He returned to the States in March 1970 and immediately re-upped for another tour, returning to Vietnam the next month. After returning to the States the second time, he was discharged and started looking for a job.
“I went to a flight school in St. Petersburg, Florida, to get a commercial fixed-wing rating and instrument ticket,” he says. “I got it, and never flew fixed-wing again.”

He eventually found a job with Helitrans in Cairns, Australia, flying Boeing Vertol 107s, the civilian equivalent to the CH-46 “Phrogs” flown by the US Navy and Marine Corps. “Most of the jobs were in Papua, New Guinea. I spent almost a year in Australia, then the project slowed down. All of the American pilots were released. However, the helicopters had been leased from Columbia Helicopters in Portland, Oregon. Columbia was just starting helicopter logging and offered jobs to the guys who had been flying their aircraft in Australia.”

He worked for Columbia for about a year and then had the opportunity to go back to Southeast Asia with Air America, flying as a civilian pilot for the CIA. However, as the war wound down, he was released from Air America.

Petersen then went back to Columbia. His second stint there lasted 40 more years than his first. He flew as a line pilot doing long-line work for about 10 years, then became a logging project manager, then an overseas project manager. “I came out of the field to work for the operations manager, the chief pilot, setting up overseas jobs. We did that in Sudan, Burma, Laos, Malaysia, Indonesia, as well as Africa and South America.”

Compared to when he started, Petersen says the helicopter industry today has an increased emphasis on professionalism and safety. “The regulatory environment is much stricter, the operators are becoming more process oriented, with more emphasis on planning. Those are good things.”

Ralph Timmons, Army Ranger

Ralph Timmons arrived for his first tour in Vietnam in March 1966 as a marine. That tour, however, lasted only until August 1966, followed by his return to the States and discharge from the Marine Corps.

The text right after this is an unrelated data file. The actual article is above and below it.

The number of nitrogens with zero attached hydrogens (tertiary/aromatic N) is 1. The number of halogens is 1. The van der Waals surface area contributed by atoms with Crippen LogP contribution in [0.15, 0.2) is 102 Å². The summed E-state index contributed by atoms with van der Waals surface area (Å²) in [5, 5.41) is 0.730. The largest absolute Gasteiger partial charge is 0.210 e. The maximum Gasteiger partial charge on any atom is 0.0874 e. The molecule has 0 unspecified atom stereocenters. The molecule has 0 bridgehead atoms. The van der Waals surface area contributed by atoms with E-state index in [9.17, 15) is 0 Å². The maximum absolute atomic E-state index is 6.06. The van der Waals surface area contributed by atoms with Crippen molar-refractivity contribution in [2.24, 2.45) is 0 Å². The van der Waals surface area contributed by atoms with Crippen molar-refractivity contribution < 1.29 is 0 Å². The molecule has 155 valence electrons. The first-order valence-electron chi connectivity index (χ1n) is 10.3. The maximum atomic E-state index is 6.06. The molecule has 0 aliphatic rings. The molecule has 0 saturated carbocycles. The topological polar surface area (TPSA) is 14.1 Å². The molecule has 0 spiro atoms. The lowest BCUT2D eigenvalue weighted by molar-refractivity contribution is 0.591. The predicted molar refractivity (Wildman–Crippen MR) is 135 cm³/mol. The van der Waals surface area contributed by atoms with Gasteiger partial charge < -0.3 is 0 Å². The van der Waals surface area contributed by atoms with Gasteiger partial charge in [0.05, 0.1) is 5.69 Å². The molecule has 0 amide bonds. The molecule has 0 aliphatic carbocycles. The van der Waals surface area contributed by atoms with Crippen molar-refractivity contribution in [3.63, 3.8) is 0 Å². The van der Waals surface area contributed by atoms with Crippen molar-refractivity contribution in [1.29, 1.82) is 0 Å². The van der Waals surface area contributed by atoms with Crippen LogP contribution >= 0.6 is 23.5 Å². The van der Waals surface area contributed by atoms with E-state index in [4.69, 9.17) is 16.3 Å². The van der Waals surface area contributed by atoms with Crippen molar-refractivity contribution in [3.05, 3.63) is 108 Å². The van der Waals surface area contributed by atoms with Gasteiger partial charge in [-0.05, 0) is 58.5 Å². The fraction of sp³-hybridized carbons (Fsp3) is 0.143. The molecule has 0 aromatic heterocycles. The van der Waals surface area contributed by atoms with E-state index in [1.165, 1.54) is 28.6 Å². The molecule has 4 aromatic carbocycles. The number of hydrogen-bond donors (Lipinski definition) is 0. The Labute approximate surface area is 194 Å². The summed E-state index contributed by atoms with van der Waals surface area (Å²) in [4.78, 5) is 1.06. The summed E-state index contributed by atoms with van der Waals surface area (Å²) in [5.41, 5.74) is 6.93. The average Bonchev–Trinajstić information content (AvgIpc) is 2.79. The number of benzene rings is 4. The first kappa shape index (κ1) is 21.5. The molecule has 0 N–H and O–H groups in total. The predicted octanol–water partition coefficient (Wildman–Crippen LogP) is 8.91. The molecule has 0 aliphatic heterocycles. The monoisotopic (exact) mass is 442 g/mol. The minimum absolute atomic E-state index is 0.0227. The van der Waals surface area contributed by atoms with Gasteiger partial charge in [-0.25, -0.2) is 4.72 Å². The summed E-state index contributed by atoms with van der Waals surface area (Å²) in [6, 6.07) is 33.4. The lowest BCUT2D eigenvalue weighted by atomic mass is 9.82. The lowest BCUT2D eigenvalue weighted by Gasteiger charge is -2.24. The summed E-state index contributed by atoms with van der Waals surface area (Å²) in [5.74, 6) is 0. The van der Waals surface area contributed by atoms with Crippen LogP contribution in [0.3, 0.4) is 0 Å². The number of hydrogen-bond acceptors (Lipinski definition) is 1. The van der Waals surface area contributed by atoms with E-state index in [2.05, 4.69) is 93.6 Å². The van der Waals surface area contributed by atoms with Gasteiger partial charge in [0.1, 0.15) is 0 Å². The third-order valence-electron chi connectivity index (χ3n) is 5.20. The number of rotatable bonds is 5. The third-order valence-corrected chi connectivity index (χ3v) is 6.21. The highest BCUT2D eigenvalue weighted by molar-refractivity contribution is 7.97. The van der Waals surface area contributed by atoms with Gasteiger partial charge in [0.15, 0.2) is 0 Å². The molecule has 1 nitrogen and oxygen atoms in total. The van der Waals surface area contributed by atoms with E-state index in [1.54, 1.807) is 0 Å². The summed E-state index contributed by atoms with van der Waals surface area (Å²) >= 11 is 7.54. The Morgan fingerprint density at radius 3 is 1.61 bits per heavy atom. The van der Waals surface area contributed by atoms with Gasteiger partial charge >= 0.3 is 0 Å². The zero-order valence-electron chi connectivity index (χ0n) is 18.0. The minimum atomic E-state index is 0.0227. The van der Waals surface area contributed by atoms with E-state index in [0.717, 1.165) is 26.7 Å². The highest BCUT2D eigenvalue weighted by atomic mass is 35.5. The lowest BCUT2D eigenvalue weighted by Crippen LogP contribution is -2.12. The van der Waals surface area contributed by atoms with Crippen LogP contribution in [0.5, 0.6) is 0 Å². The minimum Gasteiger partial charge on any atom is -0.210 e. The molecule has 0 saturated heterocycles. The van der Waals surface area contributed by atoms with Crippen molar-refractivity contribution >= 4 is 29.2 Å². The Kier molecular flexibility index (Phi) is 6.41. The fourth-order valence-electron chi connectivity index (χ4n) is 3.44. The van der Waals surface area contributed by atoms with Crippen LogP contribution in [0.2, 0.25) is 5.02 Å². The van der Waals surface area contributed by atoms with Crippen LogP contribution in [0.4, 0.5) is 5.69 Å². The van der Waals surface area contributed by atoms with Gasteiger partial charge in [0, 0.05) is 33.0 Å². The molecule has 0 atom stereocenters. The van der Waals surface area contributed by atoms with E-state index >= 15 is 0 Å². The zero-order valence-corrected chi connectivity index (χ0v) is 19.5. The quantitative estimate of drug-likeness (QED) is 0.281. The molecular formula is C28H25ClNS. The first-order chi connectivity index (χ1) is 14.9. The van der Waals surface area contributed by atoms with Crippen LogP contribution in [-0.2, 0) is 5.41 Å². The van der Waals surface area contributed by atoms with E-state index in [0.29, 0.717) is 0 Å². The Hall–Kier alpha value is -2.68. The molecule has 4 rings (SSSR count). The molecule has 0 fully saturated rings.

In July 1967, Timmons enlisted in the army. By December, he was back in Vietnam, assigned to the 101st Airborne Division. He later volunteered for Long Range Patrol (LRP) duty.

“One of the differences in being in a LRP unit is that we had our own [aviation] assets,” he says. “Most people who got on a helicopter in an infantry unit were going in and dropped off by someone they didn’t know, then picked up later by someone else they didn’t know.” LRP teams knew the pilots who flew them on their missions.

“Those pilots were fearless,” Timmons said. “I know they were as scared as we were, but they went through some pretty hot and nasty stuff to come in and get us out of there.”

A typical mission was like his last one: Timmons and the rest of the five-man team were set down on a ridge in the A Shau Valley and immediately heard NVA — the “bad guys” — looking for them with dogs. The Americans called in a report and were told to get to the extraction point. “Some fast movers [jets] were brought in, who shot along the ridge line. The bad guys suddenly got very quiet.” The helicopter pilot who came to pick them up had to stay at a high hover and drop a ladder, allowing the team to climb to safety.

After retiring from the Army in 1984 as a first sergeant, Timmons joined “the Feds,” working as a program and management analyst at three different agencies, including an 11-year stint with the FAA, until his final retirement in 2006.

Matt Zuccaro, Pilot

Matt Zuccaro arrived in Vietnam in July 1969 as a warrant officer, fresh out of flight school. He was assigned to the 7th Squadron of the 17th Air Cavalry, flying UH-1 helicopters. On returning stateside in August 1970, he was assigned to Fort Rucker, Alabama, as a flight and classroom instructor. Upon his discharge in 1971, he returned home to New York City, making the rounds to operators, resume in hand. After six months, he landed his first job as a charter and instructor pilot with Island Helicopters in Garden City, New York.

Over the next 35 years, Zuccaro held various pilot and executive management positions with operations such as the Port Authority of New York and New Jersey, Resorts International Airlines, Union Carbide, and various charter, aircraft management, and maintenance organizations.

A member of HAI from the late 1970s, he served on the HAI Board of Directors and as chairman. In 2005, he assumed the full-time position of HAI president (and later CEO). Zuccaro has been an outspoken advocate for improving safety in the international helicopter community, including the development of the Land & LIVE program, which promotes the use of precautionary landings by pilots faced with deteriorating flight conditions. “Today the focus and commitment to safety is the highest I have ever seen in the 50 years I have been in the industry,” he says.

His transition from flying in Vietnam to civilian aviation forced him to leave behind the “can-do, will-do, at-all-costs military mentality.” On the other hand, he notes that safety and operational oversight were not priorities in civilian operations at that time. Zuccaro also expressed thanks for the help he had along the way: “Your family lives the Vietnam experience with you. That is why I am so grateful for my co-pilot on this 50-year journey, my wife, Doreen.”